New Asylum System a Success

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By A Correspondent

Total savings to taxpayers now estimated at $2 billion

Canada’s new asylum system is already a success after just over two months in operation, Citizenship, Immigration and Multiculturalism Minister Jason Kenney announced on February 22.

Overall, the number of asylum claims received each week is down by 70 percent compared to similar timeframes over the past six years.

If this trend continues, provinces and territories are expected to save an additional $420 million over five years in social assistance, education costs and health-care costs, pushing the total savings from asylum system reform to over $2 billion.

“Canada is a fair and generous country, but the message has been received loud and clear that we will not tolerate continued abuse of Canada’s asylum system,” said Minister Kenney. “The recent reforms are a clear success as we have already seen a dramatic drop in claims from countries that historically have had a high number of unfounded claims.”

For example, asylum claims from Hungary, Canada’s top source country for claimants in 2011 and 2012, have dropped 98 percent compared to the average between 2009 and 2012.

The new system, which came into force on December 15, 2012, continues to ensure that all eligible claimants, regardless of where they come from, are given a full fact-based hearing on the merits of their individual case before the independent Immigration and Refugee Board of Canada (IRB). All claimants also continue to be able to seek a review of a negative decision from the Federal Court.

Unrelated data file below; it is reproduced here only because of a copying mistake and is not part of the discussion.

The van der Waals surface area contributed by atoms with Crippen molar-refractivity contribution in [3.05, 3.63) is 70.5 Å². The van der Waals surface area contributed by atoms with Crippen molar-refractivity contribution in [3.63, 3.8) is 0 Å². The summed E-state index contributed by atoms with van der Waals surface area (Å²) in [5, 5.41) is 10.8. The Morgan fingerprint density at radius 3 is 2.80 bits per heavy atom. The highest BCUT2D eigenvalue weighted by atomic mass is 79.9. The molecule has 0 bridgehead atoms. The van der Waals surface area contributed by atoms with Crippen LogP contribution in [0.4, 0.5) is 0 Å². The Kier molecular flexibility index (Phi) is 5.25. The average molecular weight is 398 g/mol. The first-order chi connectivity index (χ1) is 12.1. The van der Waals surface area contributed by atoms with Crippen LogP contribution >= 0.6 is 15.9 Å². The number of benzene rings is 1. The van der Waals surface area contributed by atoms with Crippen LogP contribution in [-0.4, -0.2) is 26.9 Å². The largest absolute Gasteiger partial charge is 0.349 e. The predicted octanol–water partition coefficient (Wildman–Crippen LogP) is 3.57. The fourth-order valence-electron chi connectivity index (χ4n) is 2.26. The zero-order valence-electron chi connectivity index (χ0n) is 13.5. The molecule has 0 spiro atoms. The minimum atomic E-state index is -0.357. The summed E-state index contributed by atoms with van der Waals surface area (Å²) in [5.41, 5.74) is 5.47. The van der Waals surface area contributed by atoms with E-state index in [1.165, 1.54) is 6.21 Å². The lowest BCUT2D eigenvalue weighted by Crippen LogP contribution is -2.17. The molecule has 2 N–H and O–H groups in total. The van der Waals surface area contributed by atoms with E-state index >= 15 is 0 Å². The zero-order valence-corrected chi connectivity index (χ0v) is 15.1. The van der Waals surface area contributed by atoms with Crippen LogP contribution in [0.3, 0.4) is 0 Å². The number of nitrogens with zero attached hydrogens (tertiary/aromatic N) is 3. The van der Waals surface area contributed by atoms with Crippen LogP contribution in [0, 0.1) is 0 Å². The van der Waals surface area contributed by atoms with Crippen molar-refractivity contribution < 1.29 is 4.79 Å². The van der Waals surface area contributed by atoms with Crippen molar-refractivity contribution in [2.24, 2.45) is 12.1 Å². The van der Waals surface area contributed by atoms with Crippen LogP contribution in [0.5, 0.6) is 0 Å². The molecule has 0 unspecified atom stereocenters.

The new system also introduced, for the first time, an intermediate appeal to the newly created Refugee Appeal Division for claimants from countries that historically have produced significant numbers of refugees. In order to discourage unfounded claims, however, failed claimants from designated countries do not have access to the newly-created Refugee Appeal Division, and are removed much more quickly.

As a result, their ability to draw on taxpayer-funded health and social services are significantly reduced.

Following the announcement on December 14, 2012, that 27 countries had become designated countries of origin (DCO), claims from these countries alone decreased by nearly 80 percent when compared to the same period over the past six years.

There are currently 35 designated countries of origin. A designated country of origin is a country that offers state protection, respects human rights, has effective civil society organizations, and does not normally produce refugees. Asylum claimants from a DCO will have their claim processed in 30-45 days as opposed to 60 days for all other claimants. In comparison, under the old system, it took 18-19 months before an asylum claimant had a hearing.

Another factor that may have contributed to the large decline in asylum claims from designated countries of origin is the improvements made in June 2012 to the Interim Federal Health program. In order to prevent abuse of Canadian health-care services, failed asylum claimants no longer receive taxpayer-funded health care unless it is necessary to protect public health and safety.

“The massive decline in claims coming from countries not normally known to produce refugees means that genuine refugees in need will received Canada’s protection more quickly,” said Minister Kenney. “At the same time, unfounded claimants are being removed from the country faster, resulting in significant savings to Canadian taxpayers.”

JULY 2018

Vol. 12 - No. 12


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